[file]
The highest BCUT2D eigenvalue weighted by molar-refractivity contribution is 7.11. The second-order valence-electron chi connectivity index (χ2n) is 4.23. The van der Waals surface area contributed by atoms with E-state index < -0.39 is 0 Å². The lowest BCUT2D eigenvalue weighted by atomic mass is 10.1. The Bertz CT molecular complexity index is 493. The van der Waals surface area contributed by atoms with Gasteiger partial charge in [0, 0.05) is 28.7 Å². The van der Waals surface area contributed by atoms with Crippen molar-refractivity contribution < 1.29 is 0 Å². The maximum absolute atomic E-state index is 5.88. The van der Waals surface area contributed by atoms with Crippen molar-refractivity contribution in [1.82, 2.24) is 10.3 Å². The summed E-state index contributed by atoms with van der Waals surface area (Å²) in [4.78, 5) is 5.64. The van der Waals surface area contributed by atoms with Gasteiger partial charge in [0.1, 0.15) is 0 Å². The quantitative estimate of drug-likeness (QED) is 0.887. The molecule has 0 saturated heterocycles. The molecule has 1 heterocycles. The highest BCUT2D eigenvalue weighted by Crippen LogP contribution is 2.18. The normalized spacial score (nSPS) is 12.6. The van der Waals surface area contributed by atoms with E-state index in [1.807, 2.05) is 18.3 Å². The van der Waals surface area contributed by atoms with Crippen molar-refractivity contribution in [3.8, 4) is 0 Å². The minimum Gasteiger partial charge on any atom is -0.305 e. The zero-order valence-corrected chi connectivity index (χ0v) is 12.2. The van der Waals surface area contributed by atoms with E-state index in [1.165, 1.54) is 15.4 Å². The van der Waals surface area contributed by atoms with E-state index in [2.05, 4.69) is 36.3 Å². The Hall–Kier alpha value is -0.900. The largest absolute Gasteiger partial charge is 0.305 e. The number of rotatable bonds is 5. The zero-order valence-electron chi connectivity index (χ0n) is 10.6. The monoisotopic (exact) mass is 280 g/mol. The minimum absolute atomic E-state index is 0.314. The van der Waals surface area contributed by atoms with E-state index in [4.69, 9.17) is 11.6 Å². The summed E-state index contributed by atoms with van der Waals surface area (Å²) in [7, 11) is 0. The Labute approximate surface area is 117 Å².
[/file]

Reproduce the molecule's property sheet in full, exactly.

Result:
The highest BCUT2D eigenvalue weighted by molar-refractivity contribution is 7.11. The second-order valence-electron chi connectivity index (χ2n) is 4.23. The van der Waals surface area contributed by atoms with E-state index < -0.39 is 0 Å². The lowest BCUT2D eigenvalue weighted by atomic mass is 10.1. The Bertz CT molecular complexity index is 493. The van der Waals surface area contributed by atoms with Gasteiger partial charge in [0, 0.05) is 28.7 Å². The van der Waals surface area contributed by atoms with Crippen molar-refractivity contribution < 1.29 is 0 Å². The maximum absolute atomic E-state index is 5.88. The van der Waals surface area contributed by atoms with Crippen molar-refractivity contribution in [1.82, 2.24) is 10.3 Å². The summed E-state index contributed by atoms with van der Waals surface area (Å²) in [4.78, 5) is 5.64. The van der Waals surface area contributed by atoms with Gasteiger partial charge in [0.1, 0.15) is 0 Å². The quantitative estimate of drug-likeness (QED) is 0.887. The molecule has 0 saturated heterocycles. The molecule has 1 heterocycles. The highest BCUT2D eigenvalue weighted by Crippen LogP contribution is 2.18. The normalized spacial score (nSPS) is 12.6. The van der Waals surface area contributed by atoms with E-state index in [1.807, 2.05) is 18.3 Å². The van der Waals surface area contributed by atoms with Crippen molar-refractivity contribution in [3.8, 4) is 0 Å². The minimum Gasteiger partial charge on any atom is -0.305 e. The zero-order valence-corrected chi connectivity index (χ0v) is 12.2. The van der Waals surface area contributed by atoms with E-state index in [1.165, 1.54) is 15.4 Å². The van der Waals surface area contributed by atoms with E-state index in [2.05, 4.69) is 36.3 Å². The Hall–Kier alpha value is -0.900. The largest absolute Gasteiger partial charge is 0.305 e. The number of rotatable bonds is 5. The zero-order valence-electron chi connectivity index (χ0n) is 10.6. The monoisotopic (exact) mass is 280 g/mol. The minimum absolute atomic E-state index is 0.314. The van der Waals surface area contributed by atoms with E-state index in [4.69, 9.17) is 11.6 Å². The summed E-state index contributed by atoms with van der Waals surface area (Å²) in [7, 11) is 0. The Labute approximate surface area is 117 Å².